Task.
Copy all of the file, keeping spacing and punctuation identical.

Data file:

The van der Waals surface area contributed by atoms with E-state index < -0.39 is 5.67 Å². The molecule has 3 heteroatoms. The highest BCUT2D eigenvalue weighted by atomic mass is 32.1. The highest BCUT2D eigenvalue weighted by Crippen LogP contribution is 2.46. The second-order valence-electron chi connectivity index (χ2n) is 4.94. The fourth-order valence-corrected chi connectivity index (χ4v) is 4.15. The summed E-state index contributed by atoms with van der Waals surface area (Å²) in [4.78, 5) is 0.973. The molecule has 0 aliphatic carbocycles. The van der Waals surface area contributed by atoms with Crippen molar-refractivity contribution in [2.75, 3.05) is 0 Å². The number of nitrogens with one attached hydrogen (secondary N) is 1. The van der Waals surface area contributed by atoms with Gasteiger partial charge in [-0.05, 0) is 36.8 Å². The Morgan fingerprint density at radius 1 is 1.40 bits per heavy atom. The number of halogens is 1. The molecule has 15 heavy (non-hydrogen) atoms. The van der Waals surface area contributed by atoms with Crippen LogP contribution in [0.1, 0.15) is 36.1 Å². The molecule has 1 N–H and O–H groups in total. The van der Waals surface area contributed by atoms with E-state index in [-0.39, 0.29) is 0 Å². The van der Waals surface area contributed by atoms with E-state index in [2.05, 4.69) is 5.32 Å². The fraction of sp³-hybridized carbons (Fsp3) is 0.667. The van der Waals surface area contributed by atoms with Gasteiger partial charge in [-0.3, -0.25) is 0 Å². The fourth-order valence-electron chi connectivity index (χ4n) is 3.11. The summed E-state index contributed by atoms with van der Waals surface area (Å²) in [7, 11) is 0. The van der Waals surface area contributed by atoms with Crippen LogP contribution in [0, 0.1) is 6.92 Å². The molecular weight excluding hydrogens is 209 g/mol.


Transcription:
The van der Waals surface area contributed by atoms with E-state index < -0.39 is 5.67 Å². The molecule has 3 heteroatoms. The highest BCUT2D eigenvalue weighted by atomic mass is 32.1. The highest BCUT2D eigenvalue weighted by Crippen LogP contribution is 2.46. The second-order valence-electron chi connectivity index (χ2n) is 4.94. The fourth-order valence-corrected chi connectivity index (χ4v) is 4.15. The summed E-state index contributed by atoms with van der Waals surface area (Å²) in [4.78, 5) is 0.973. The molecule has 0 aliphatic carbocycles. The van der Waals surface area contributed by atoms with Crippen molar-refractivity contribution in [2.75, 3.05) is 0 Å². The number of nitrogens with one attached hydrogen (secondary N) is 1. The van der Waals surface area contributed by atoms with Gasteiger partial charge in [-0.05, 0) is 36.8 Å². The Morgan fingerprint density at radius 1 is 1.40 bits per heavy atom. The number of halogens is 1. The molecule has 15 heavy (non-hydrogen) atoms. The van der Waals surface area contributed by atoms with Crippen LogP contribution in [0.1, 0.15) is 36.1 Å². The molecule has 1 N–H and O–H groups in total. The van der Waals surface area contributed by atoms with E-state index in [-0.39, 0.29) is 0 Å². The van der Waals surface area contributed by atoms with E-state index in [2.05, 4.69) is 5.32 Å². The fraction of sp³-hybridized carbons (Fsp3) is 0.667. The van der Waals surface area contributed by atoms with Gasteiger partial charge in [-0.3, -0.25) is 0 Å². The fourth-order valence-electron chi connectivity index (χ4n) is 3.11. The summed E-state index contributed by atoms with van der Waals surface area (Å²) in [7, 11) is 0. The van der Waals surface area contributed by atoms with Crippen LogP contribution in [0, 0.1) is 6.92 Å². The molecular weight excluding hydrogens is 209 g/mol.